All of my doubt
Suddenly goes away somehow

One step closer

I have died every day
waiting for you
Darlin' don't be afraid
I have loved you for a
Thousand years
I'll love you for a
Thousand more

Time stands still
beauty in all she is
I will be brave
I will not let anything
Take away
What's standing in front of me
Every breath,
Every hour has come to this

One step closer

I have died every day
Waiting for you
Darlin' don't be afraid
I have loved you for a
Thousand years
I'll love you for a
Thousand more

And all along I believed
I would find you
Time has brought
Your heart to me
I have loved you for a
Thousand years
I'll love you for a
Thousand more

One step closer
One step closer

I have died every day
Waiting for you
Darlin' don't be afraid,
I have loved you for a
Thousand years
I'll love you for a
Thousand more

And all along I believed
I would find you
Time has brought
Your heart to me
I have loved you for a
Thousand years
I'll love you for a
Thousand more

What music (songs, artists) is keeping you sane right now? I wanna check it out - post a link in the comments!

Friday, March 14, 2014

Teaching my toddler to say NO!

Most parents rue the day their child learns how to say no and thinks they will disrespect the parent and everyone around them in the process. Its thought of as a bad thing, "Uh-oh little junior learned to say 'no,' we're really in for it now."

Don't get me wrong. I live with a two year old, I know how frustrating the word no (and the stubbornness that comes with it) can be. They "know" how just about everything should be done... by themselves and absolutely wrong, most of the time.

But, I think there is also a deep beauty and potential in this stage.

Our little people are becoming little people. They are learning what they like and don't like and how to tell the world. Personalities are erupting. They are separating more from their parents, so that they can stand more on their own two feet.  And from here, it just keeps going.  They gain more and more independence, day by day, year by year - they are moving farther away from us.  As sappy as that makes me sometimes, isn't that really the goal?  Babies that grow up, happy, healthy and then become adults.  What kind of adults do we want them to be?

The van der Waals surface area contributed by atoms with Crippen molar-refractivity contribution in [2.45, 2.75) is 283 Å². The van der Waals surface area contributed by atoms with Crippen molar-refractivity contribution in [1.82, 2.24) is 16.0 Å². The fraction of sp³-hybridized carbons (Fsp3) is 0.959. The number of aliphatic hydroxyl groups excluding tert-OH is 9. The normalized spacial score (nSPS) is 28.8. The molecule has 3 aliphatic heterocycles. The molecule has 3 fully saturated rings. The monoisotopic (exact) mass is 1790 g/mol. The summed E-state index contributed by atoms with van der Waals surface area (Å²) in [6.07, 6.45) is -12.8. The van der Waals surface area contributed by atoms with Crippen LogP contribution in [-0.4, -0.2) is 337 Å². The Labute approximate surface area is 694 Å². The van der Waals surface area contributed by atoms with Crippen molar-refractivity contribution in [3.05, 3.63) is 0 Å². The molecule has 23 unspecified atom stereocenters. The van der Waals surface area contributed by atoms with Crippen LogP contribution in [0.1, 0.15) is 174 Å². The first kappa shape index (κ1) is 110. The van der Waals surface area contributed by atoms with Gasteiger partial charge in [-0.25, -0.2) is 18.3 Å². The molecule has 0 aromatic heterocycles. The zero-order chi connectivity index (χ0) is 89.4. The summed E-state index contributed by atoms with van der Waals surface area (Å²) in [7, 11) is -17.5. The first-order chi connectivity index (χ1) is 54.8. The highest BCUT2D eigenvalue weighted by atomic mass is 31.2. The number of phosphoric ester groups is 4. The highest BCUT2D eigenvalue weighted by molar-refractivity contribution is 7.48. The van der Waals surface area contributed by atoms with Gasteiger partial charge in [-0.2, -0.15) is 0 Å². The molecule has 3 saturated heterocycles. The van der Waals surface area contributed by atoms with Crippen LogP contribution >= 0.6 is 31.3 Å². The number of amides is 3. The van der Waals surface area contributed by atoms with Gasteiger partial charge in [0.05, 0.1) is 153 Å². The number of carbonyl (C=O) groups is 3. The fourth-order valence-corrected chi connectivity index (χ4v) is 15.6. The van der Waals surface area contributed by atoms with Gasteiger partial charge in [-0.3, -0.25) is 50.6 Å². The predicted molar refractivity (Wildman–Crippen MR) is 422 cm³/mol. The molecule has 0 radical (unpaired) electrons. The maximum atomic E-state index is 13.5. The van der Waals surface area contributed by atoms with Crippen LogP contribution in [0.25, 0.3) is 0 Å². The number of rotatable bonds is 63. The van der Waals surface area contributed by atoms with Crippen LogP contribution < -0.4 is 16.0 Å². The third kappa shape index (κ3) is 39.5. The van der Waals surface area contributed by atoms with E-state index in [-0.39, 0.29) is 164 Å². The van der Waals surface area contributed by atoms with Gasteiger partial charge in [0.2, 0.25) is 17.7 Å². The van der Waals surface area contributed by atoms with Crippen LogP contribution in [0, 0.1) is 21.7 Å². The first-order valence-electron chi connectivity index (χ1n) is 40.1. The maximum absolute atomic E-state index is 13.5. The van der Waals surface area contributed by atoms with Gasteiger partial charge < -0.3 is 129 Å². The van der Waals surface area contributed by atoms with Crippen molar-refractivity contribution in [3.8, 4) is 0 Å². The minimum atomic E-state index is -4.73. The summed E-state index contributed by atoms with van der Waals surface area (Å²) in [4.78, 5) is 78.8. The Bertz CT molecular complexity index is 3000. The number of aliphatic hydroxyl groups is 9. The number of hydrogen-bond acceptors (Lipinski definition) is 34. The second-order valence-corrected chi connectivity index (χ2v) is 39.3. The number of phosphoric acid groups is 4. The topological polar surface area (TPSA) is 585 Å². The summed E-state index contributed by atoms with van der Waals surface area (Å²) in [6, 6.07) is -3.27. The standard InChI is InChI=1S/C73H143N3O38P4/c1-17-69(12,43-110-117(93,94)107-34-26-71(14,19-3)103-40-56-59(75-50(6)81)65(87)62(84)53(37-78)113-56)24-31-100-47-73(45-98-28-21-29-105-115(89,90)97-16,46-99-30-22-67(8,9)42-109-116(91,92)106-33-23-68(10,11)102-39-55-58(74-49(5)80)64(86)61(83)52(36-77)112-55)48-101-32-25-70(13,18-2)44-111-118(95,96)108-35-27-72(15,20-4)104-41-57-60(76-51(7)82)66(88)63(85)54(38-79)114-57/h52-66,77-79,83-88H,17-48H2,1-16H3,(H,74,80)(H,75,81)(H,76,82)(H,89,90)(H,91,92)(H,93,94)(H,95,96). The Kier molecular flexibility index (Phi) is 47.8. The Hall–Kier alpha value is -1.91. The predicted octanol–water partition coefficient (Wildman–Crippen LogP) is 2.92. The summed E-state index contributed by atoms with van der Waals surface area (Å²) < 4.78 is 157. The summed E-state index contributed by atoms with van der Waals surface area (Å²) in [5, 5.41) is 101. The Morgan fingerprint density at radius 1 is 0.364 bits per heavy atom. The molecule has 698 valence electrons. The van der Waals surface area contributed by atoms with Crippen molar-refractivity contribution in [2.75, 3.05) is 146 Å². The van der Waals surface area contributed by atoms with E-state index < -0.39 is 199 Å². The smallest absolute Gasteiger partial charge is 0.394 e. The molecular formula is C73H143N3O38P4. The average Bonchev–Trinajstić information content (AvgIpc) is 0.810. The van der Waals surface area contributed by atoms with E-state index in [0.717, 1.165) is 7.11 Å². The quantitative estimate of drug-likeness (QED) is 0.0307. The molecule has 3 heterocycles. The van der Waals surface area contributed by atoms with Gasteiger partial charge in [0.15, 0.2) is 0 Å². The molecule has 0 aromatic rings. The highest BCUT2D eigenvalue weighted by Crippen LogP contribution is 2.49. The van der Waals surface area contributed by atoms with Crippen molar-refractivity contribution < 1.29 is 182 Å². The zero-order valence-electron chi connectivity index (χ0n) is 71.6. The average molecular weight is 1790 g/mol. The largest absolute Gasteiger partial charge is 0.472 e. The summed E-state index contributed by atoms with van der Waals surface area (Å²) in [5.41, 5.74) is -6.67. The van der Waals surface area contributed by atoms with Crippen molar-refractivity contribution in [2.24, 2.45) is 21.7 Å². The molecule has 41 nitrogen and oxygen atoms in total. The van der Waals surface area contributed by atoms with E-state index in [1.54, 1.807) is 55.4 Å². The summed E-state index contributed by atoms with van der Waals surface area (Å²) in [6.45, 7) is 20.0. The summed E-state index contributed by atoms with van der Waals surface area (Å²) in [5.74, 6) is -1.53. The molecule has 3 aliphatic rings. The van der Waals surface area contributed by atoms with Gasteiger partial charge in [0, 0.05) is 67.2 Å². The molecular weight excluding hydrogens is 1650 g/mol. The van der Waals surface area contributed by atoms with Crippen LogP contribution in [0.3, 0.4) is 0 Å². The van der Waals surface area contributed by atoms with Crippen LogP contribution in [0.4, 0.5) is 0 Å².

Taking the long view of life, I have always approached the subject of 'no' in the exact opposite way of most parents, with my kids. I have actively taught them "no" and "stop".  Because I think that kids of all ages, have an opinion about things and that opinion should be considered whenever you are interacting with them**.  In the end, I am convinced it will make them better, kinder, safer more wonderful grown-ups (and kinder, safe, happier, more wonderful children along the way).

Because -

If we respect their personal boundaries and need for space, it teaches them to do the same for others, especially those littler and more vulnerable than them.

If we listen when they say no and change what we're doing because of it, it shows that their opinion matters, that they matter.

If we stop tickling, rough-housing or hugging/kissing kids when they say stop (no matter how much they are laughing), they learn that they are in charge of their bodies and can say NO however forcefully needed to get someone else to stop. 

If we let them say NO to a hug or kiss from someone they'd rather not hug or kiss, it reinforces that they get to choose physical contact or not.

If we listen when they say no and don't change what we're doing, it shows them that sometimes we have to do things we don't want to because its the right thing to do.  For example, your child might not want to take a bath and says no.  In that moment, you can say, "I hear that you don't want take a bath, but its been a week and you are starting to be fowl... its time." And then give them that bath.

Powerful stuff hu?   One phrase I love that encompasses this idea is giving our kids voice.  Giving them their voice....  And that is something worth hearing a few extra NO's over.